If you’re not selling swag for your food business, you’re missing out on a valuable marketing opportunity and potential revenue stream.

If your restaurant has a great vibe, it’s time to consider packaging it up and selling it to your customers in the form of swag. Swag is promotional merchandise that in some way references a brand. It’s also a great way to cultivate your best customers and turn them into your ambassadors. If you want to set your brand apart with memorable merchandise that people actually want, it’s time to think beyond the t-shirts and tumblers. Here’s how.

Know Your Brand

The first step in creating cool swag is to understand your brand both aesthetically and practically, meaning you need to have a firm grasp on your brand style - the colors, fonts, and decorative elements that are connected to your business.

Ideally, the graphic design or branding team that originally created your logo, website, menu, and other materials should have provided this for you. If some time has passed since you’ve created those pieces, in many cases a good graphic designer can identify what would work with your existing branding.

Once you’ve nailed down the look, it’s time to think about what your brand conveys to your audience - are you upscale, casual, contemporary, old fashioned, clever, serious? These are all elements of your overall brand that will speak to what kind of swag you want to create. For example, if you’re a beachy shrimp shack, a branded boogie board or sun visor would be cute, practical, and on-brand. Obviously, that wouldn’t be the case for an upscale seafood restaurant. Perhaps for a concept like that, a branded oyster shucker and bucket would help relate your brand story to your audience. It’s all about thinking about what makes sense for your guests.

Keep a mood board on Pinterest for inspiration, and capture ideas as they come your way so that when you’re ready to make a marketing spend on swag, you can be sure that all your best ideas are in one place.

Choose Your Signature Swag

One approach is to choose one or two items at most that are quintessential for your brand, something no one else offers. T-shirts, hoodies, and coffee mugs are a dime a dozen, and thus, not very special. We worked with a client who opened an ice cream shop, and she brought on a design team to create custom ice cream pint koozies. That’s the kind of memorable, fun swag that people clamor for. The client was able to include them as an exclusive item available for people who signed up for a “Pint Club,” further incentivizing people to sign up for the subscription.

One way to decide what your signature swag will be is to look at your menu: What are the go-to items that you’re known for or that you’d like to be known for? Build on those items to come up with appropriate swag. Another client we work with is known for their incredible tequila selection, so we brainstormed creating an exclusive, branded wooden tequila shot glass set - perfect for gifting and available at a price point that is complementary to their menu.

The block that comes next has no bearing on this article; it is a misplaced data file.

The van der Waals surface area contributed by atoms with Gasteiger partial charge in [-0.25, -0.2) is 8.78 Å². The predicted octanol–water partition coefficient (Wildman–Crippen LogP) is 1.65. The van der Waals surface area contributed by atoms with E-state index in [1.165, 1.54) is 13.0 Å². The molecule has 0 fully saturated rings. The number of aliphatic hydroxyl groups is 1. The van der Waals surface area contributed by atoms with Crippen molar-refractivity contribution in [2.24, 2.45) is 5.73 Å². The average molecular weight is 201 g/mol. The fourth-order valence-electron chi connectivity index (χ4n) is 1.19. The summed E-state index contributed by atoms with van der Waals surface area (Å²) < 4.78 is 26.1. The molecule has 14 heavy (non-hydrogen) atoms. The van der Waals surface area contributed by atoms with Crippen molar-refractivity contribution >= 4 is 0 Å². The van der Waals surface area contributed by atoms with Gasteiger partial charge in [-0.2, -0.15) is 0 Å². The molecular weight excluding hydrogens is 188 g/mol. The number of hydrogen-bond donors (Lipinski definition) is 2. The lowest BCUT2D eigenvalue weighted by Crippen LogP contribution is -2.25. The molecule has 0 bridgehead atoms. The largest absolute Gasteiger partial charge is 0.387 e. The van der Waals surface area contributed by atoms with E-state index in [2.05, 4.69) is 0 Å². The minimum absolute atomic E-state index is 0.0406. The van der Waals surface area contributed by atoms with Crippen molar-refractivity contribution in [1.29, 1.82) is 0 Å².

How Will You Sell Your Swag?

Swag is first and foremost a promotional item, so assume that some of it will be given to your staff and guests as well as at any off-site events you participate in, such as food festivals. Be generous with these items because, after all, they are doing marketing work on your behalf as soon as they go out into the community.

Consider your staff to be your best swag models, whether it’s wearable or can be demonstrated by FOH staff to guests at the table. Include a few notes in your server script about relevant swag to casually upsell when the timing is right. Create a well-merchandised display at a highly visible location in your restaurant. Typically, the entrance or guest check-out are good locations for visibility. Make sure the display is well-stocked and engaging.

You should also add your swag to your website - after all, these should be great gift options that people would love to send to their friends and family! Consider bundling up an item or two with a gift card. Talk to your web designer about adding a simple ecommerce function and make sure to address any shipping costs so that you do not incur those on your end. Suggest restaurant pick-up as an option for in-town orders, and turn an online sale into an opportunity to draw guests to your location, but make sure to train staff on how to handle these orders properly to avoid frustration points for either the staff or the guest.

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